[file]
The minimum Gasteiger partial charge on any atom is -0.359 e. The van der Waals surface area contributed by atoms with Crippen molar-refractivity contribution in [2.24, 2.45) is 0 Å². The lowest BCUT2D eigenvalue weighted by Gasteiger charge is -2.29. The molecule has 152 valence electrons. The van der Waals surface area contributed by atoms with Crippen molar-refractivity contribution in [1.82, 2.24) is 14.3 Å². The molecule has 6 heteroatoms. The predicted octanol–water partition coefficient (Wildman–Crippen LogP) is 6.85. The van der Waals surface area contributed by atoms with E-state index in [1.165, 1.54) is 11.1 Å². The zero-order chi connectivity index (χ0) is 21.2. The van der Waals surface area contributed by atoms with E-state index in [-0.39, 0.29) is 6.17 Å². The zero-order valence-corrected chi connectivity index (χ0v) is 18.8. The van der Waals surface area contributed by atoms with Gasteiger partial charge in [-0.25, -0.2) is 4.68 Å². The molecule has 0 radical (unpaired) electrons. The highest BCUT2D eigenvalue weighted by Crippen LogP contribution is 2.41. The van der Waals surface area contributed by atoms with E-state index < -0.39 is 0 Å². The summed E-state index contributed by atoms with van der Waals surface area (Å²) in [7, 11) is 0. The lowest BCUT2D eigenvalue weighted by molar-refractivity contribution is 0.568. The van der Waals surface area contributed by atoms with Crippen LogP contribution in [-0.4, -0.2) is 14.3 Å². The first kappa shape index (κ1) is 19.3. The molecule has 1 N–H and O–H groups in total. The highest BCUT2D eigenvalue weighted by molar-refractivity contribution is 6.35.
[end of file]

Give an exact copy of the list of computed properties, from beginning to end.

The minimum Gasteiger partial charge on any atom is -0.359 e. The van der Waals surface area contributed by atoms with Crippen molar-refractivity contribution in [2.24, 2.45) is 0 Å². The lowest BCUT2D eigenvalue weighted by Gasteiger charge is -2.29. The molecule has 152 valence electrons. The van der Waals surface area contributed by atoms with Crippen molar-refractivity contribution in [1.82, 2.24) is 14.3 Å². The molecule has 6 heteroatoms. The predicted octanol–water partition coefficient (Wildman–Crippen LogP) is 6.85. The van der Waals surface area contributed by atoms with E-state index in [1.165, 1.54) is 11.1 Å². The zero-order chi connectivity index (χ0) is 21.2. The van der Waals surface area contributed by atoms with E-state index in [-0.39, 0.29) is 6.17 Å². The zero-order valence-corrected chi connectivity index (χ0v) is 18.8. The van der Waals surface area contributed by atoms with Gasteiger partial charge in [-0.25, -0.2) is 4.68 Å². The molecule has 0 radical (unpaired) electrons. The highest BCUT2D eigenvalue weighted by Crippen LogP contribution is 2.41. The van der Waals surface area contributed by atoms with E-state index < -0.39 is 0 Å². The summed E-state index contributed by atoms with van der Waals surface area (Å²) in [7, 11) is 0. The lowest BCUT2D eigenvalue weighted by molar-refractivity contribution is 0.568. The van der Waals surface area contributed by atoms with Crippen LogP contribution in [-0.4, -0.2) is 14.3 Å². The first kappa shape index (κ1) is 19.3. The molecule has 1 N–H and O–H groups in total. The highest BCUT2D eigenvalue weighted by molar-refractivity contribution is 6.35.